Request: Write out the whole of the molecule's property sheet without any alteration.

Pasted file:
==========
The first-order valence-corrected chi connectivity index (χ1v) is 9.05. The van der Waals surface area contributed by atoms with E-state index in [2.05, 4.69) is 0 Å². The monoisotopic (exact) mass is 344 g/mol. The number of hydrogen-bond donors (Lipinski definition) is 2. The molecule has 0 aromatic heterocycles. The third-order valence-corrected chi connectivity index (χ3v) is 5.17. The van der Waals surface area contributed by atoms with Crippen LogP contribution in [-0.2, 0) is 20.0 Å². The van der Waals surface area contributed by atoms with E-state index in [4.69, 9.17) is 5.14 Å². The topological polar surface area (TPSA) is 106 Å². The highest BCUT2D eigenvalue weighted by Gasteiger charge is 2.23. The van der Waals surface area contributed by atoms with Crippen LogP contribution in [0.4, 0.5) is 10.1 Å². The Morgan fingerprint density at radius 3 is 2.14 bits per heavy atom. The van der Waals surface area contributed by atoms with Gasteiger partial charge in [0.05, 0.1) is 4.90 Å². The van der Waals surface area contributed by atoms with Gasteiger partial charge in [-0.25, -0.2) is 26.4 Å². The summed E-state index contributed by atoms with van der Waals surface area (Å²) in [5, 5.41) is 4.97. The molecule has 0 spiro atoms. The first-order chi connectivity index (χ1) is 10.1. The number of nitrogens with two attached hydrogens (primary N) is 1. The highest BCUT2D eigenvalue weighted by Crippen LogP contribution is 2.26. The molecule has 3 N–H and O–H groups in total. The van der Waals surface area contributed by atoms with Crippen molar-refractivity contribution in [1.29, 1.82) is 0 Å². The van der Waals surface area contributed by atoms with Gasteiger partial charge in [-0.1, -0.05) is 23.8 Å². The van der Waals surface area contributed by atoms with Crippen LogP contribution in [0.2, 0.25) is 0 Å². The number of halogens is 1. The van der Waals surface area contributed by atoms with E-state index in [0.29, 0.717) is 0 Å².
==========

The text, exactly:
The first-order valence-corrected chi connectivity index (χ1v) is 9.05. The van der Waals surface area contributed by atoms with E-state index in [2.05, 4.69) is 0 Å². The monoisotopic (exact) mass is 344 g/mol. The number of hydrogen-bond donors (Lipinski definition) is 2. The molecule has 0 aromatic heterocycles. The third-order valence-corrected chi connectivity index (χ3v) is 5.17. The van der Waals surface area contributed by atoms with Crippen LogP contribution in [-0.2, 0) is 20.0 Å². The van der Waals surface area contributed by atoms with E-state index in [4.69, 9.17) is 5.14 Å². The topological polar surface area (TPSA) is 106 Å². The highest BCUT2D eigenvalue weighted by Gasteiger charge is 2.23. The van der Waals surface area contributed by atoms with Crippen LogP contribution in [0.4, 0.5) is 10.1 Å². The Morgan fingerprint density at radius 3 is 2.14 bits per heavy atom. The van der Waals surface area contributed by atoms with Gasteiger partial charge in [0.05, 0.1) is 4.90 Å². The van der Waals surface area contributed by atoms with Gasteiger partial charge in [-0.25, -0.2) is 26.4 Å². The summed E-state index contributed by atoms with van der Waals surface area (Å²) in [5, 5.41) is 4.97. The molecule has 0 spiro atoms. The first-order chi connectivity index (χ1) is 10.1. The number of nitrogens with two attached hydrogens (primary N) is 1. The highest BCUT2D eigenvalue weighted by Crippen LogP contribution is 2.26. The molecule has 3 N–H and O–H groups in total. The van der Waals surface area contributed by atoms with Crippen molar-refractivity contribution in [1.29, 1.82) is 0 Å². The van der Waals surface area contributed by atoms with Gasteiger partial charge in [-0.1, -0.05) is 23.8 Å². The van der Waals surface area contributed by atoms with Crippen LogP contribution in [0.2, 0.25) is 0 Å². The number of halogens is 1. The van der Waals surface area contributed by atoms with E-state index in [0.29, 0.717) is 0 Å².